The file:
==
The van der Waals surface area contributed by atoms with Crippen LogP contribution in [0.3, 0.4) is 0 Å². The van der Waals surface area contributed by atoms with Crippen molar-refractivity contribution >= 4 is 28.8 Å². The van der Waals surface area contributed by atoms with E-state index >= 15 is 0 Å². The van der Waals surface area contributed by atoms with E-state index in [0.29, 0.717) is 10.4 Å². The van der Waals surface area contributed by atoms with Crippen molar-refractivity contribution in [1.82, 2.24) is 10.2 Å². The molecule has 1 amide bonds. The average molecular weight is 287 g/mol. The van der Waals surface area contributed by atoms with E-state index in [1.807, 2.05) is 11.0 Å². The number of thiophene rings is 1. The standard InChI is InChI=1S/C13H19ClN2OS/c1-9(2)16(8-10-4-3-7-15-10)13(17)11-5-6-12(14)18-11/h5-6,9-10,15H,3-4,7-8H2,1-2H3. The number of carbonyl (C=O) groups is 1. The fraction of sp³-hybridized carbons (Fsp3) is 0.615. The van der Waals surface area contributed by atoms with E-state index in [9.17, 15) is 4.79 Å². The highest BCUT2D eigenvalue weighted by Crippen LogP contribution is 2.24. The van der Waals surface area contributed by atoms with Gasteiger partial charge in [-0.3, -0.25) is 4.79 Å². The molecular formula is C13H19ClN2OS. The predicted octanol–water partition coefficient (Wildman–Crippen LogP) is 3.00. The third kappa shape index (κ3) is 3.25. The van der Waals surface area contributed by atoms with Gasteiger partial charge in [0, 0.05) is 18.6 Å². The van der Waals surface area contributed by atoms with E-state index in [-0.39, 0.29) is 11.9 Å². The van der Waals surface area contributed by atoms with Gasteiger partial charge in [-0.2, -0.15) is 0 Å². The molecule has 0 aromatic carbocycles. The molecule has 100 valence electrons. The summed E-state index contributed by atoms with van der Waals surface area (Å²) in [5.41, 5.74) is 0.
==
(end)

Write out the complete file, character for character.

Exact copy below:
The van der Waals surface area contributed by atoms with Crippen LogP contribution in [0.3, 0.4) is 0 Å². The van der Waals surface area contributed by atoms with Crippen molar-refractivity contribution >= 4 is 28.8 Å². The van der Waals surface area contributed by atoms with E-state index >= 15 is 0 Å². The van der Waals surface area contributed by atoms with E-state index in [0.29, 0.717) is 10.4 Å². The van der Waals surface area contributed by atoms with Crippen molar-refractivity contribution in [1.82, 2.24) is 10.2 Å². The molecule has 1 amide bonds. The average molecular weight is 287 g/mol. The van der Waals surface area contributed by atoms with E-state index in [1.807, 2.05) is 11.0 Å². The number of thiophene rings is 1. The standard InChI is InChI=1S/C13H19ClN2OS/c1-9(2)16(8-10-4-3-7-15-10)13(17)11-5-6-12(14)18-11/h5-6,9-10,15H,3-4,7-8H2,1-2H3. The number of carbonyl (C=O) groups is 1. The fraction of sp³-hybridized carbons (Fsp3) is 0.615. The van der Waals surface area contributed by atoms with E-state index in [9.17, 15) is 4.79 Å². The highest BCUT2D eigenvalue weighted by Crippen LogP contribution is 2.24. The van der Waals surface area contributed by atoms with Gasteiger partial charge in [-0.3, -0.25) is 4.79 Å². The molecular formula is C13H19ClN2OS. The predicted octanol–water partition coefficient (Wildman–Crippen LogP) is 3.00. The third kappa shape index (κ3) is 3.25. The van der Waals surface area contributed by atoms with Gasteiger partial charge in [0, 0.05) is 18.6 Å². The van der Waals surface area contributed by atoms with E-state index in [-0.39, 0.29) is 11.9 Å². The van der Waals surface area contributed by atoms with Gasteiger partial charge in [-0.2, -0.15) is 0 Å². The molecule has 0 aromatic carbocycles. The molecule has 100 valence electrons. The summed E-state index contributed by atoms with van der Waals surface area (Å²) in [5.41, 5.74) is 0.